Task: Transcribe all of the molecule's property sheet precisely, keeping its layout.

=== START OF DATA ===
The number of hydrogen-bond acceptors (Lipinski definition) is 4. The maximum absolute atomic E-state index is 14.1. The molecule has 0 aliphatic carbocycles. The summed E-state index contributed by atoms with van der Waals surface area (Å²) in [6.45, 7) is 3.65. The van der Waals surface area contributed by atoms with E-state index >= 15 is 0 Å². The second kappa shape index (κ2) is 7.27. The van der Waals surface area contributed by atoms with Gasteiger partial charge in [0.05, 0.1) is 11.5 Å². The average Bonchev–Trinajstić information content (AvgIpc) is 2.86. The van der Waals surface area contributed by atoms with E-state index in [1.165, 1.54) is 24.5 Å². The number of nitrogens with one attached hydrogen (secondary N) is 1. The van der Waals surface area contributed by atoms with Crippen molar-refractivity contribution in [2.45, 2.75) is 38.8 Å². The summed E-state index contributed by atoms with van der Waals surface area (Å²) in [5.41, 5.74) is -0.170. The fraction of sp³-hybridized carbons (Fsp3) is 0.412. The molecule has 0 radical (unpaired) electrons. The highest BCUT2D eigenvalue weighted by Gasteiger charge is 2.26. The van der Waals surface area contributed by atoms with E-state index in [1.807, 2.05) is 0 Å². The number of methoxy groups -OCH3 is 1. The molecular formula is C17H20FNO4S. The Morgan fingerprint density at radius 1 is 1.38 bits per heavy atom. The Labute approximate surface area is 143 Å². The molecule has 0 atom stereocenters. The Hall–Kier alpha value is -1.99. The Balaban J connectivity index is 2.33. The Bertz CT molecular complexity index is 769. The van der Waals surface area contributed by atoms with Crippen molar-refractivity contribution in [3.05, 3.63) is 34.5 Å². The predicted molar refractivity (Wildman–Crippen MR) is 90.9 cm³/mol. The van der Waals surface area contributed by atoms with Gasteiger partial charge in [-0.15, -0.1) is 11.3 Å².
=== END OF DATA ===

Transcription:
The number of hydrogen-bond acceptors (Lipinski definition) is 4. The maximum absolute atomic E-state index is 14.1. The molecule has 0 aliphatic carbocycles. The summed E-state index contributed by atoms with van der Waals surface area (Å²) in [6.45, 7) is 3.65. The van der Waals surface area contributed by atoms with E-state index >= 15 is 0 Å². The second kappa shape index (κ2) is 7.27. The van der Waals surface area contributed by atoms with Gasteiger partial charge in [0.05, 0.1) is 11.5 Å². The average Bonchev–Trinajstić information content (AvgIpc) is 2.86. The van der Waals surface area contributed by atoms with E-state index in [1.165, 1.54) is 24.5 Å². The number of nitrogens with one attached hydrogen (secondary N) is 1. The van der Waals surface area contributed by atoms with Crippen molar-refractivity contribution in [2.45, 2.75) is 38.8 Å². The summed E-state index contributed by atoms with van der Waals surface area (Å²) in [5.41, 5.74) is -0.170. The fraction of sp³-hybridized carbons (Fsp3) is 0.412. The molecule has 0 radical (unpaired) electrons. The highest BCUT2D eigenvalue weighted by Gasteiger charge is 2.26. The van der Waals surface area contributed by atoms with E-state index in [1.807, 2.05) is 0 Å². The number of methoxy groups -OCH3 is 1. The molecular formula is C17H20FNO4S. The Morgan fingerprint density at radius 1 is 1.38 bits per heavy atom. The Labute approximate surface area is 143 Å². The molecule has 0 atom stereocenters. The Hall–Kier alpha value is -1.99. The Balaban J connectivity index is 2.33. The Bertz CT molecular complexity index is 769. The van der Waals surface area contributed by atoms with Crippen molar-refractivity contribution in [3.05, 3.63) is 34.5 Å². The predicted molar refractivity (Wildman–Crippen MR) is 90.9 cm³/mol. The van der Waals surface area contributed by atoms with Gasteiger partial charge in [-0.15, -0.1) is 11.3 Å².